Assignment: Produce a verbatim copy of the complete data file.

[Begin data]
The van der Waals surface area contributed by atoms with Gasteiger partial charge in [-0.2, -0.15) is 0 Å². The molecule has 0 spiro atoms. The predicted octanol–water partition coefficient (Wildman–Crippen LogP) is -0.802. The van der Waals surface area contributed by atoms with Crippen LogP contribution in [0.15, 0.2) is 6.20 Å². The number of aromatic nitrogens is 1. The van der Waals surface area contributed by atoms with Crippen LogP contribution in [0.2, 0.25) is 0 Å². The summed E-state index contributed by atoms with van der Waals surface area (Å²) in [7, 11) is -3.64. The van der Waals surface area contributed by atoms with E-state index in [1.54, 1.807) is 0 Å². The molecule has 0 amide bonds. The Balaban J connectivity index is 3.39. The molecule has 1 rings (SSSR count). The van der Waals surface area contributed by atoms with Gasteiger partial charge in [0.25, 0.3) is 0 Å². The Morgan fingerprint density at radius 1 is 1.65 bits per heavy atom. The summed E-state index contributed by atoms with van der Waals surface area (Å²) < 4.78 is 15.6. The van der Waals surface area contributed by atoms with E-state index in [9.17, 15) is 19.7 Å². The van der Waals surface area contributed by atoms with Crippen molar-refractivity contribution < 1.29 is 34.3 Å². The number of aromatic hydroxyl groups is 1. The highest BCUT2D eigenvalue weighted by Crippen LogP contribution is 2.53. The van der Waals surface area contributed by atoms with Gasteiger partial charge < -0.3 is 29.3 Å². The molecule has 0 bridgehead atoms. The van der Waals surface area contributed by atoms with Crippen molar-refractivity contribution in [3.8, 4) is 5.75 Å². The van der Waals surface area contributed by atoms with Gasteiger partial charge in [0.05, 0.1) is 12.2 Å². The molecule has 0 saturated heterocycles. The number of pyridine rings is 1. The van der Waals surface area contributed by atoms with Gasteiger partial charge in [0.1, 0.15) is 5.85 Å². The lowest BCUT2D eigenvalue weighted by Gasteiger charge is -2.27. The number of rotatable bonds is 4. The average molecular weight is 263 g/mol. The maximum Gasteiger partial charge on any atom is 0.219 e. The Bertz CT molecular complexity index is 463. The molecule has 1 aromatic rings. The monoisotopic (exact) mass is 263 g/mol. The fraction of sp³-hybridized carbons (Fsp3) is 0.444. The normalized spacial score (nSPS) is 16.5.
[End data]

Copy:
The van der Waals surface area contributed by atoms with Gasteiger partial charge in [-0.2, -0.15) is 0 Å². The molecule has 0 spiro atoms. The predicted octanol–water partition coefficient (Wildman–Crippen LogP) is -0.802. The van der Waals surface area contributed by atoms with Crippen LogP contribution in [0.15, 0.2) is 6.20 Å². The number of aromatic nitrogens is 1. The van der Waals surface area contributed by atoms with Crippen LogP contribution in [0.2, 0.25) is 0 Å². The summed E-state index contributed by atoms with van der Waals surface area (Å²) in [7, 11) is -3.64. The van der Waals surface area contributed by atoms with E-state index in [1.54, 1.807) is 0 Å². The molecule has 0 amide bonds. The Balaban J connectivity index is 3.39. The molecule has 1 rings (SSSR count). The van der Waals surface area contributed by atoms with Gasteiger partial charge in [0.25, 0.3) is 0 Å². The Morgan fingerprint density at radius 1 is 1.65 bits per heavy atom. The summed E-state index contributed by atoms with van der Waals surface area (Å²) < 4.78 is 15.6. The van der Waals surface area contributed by atoms with E-state index in [9.17, 15) is 19.7 Å². The van der Waals surface area contributed by atoms with Crippen molar-refractivity contribution < 1.29 is 34.3 Å². The number of aromatic hydroxyl groups is 1. The highest BCUT2D eigenvalue weighted by Crippen LogP contribution is 2.53. The van der Waals surface area contributed by atoms with Gasteiger partial charge < -0.3 is 29.3 Å². The molecule has 0 bridgehead atoms. The van der Waals surface area contributed by atoms with Crippen molar-refractivity contribution in [3.8, 4) is 5.75 Å². The van der Waals surface area contributed by atoms with Gasteiger partial charge in [0.05, 0.1) is 12.2 Å². The molecule has 0 saturated heterocycles. The number of pyridine rings is 1. The van der Waals surface area contributed by atoms with Gasteiger partial charge in [0.1, 0.15) is 5.85 Å². The lowest BCUT2D eigenvalue weighted by Gasteiger charge is -2.27. The number of rotatable bonds is 4. The average molecular weight is 263 g/mol. The maximum Gasteiger partial charge on any atom is 0.219 e. The Bertz CT molecular complexity index is 463. The molecule has 1 aromatic rings. The monoisotopic (exact) mass is 263 g/mol. The fraction of sp³-hybridized carbons (Fsp3) is 0.444. The normalized spacial score (nSPS) is 16.5.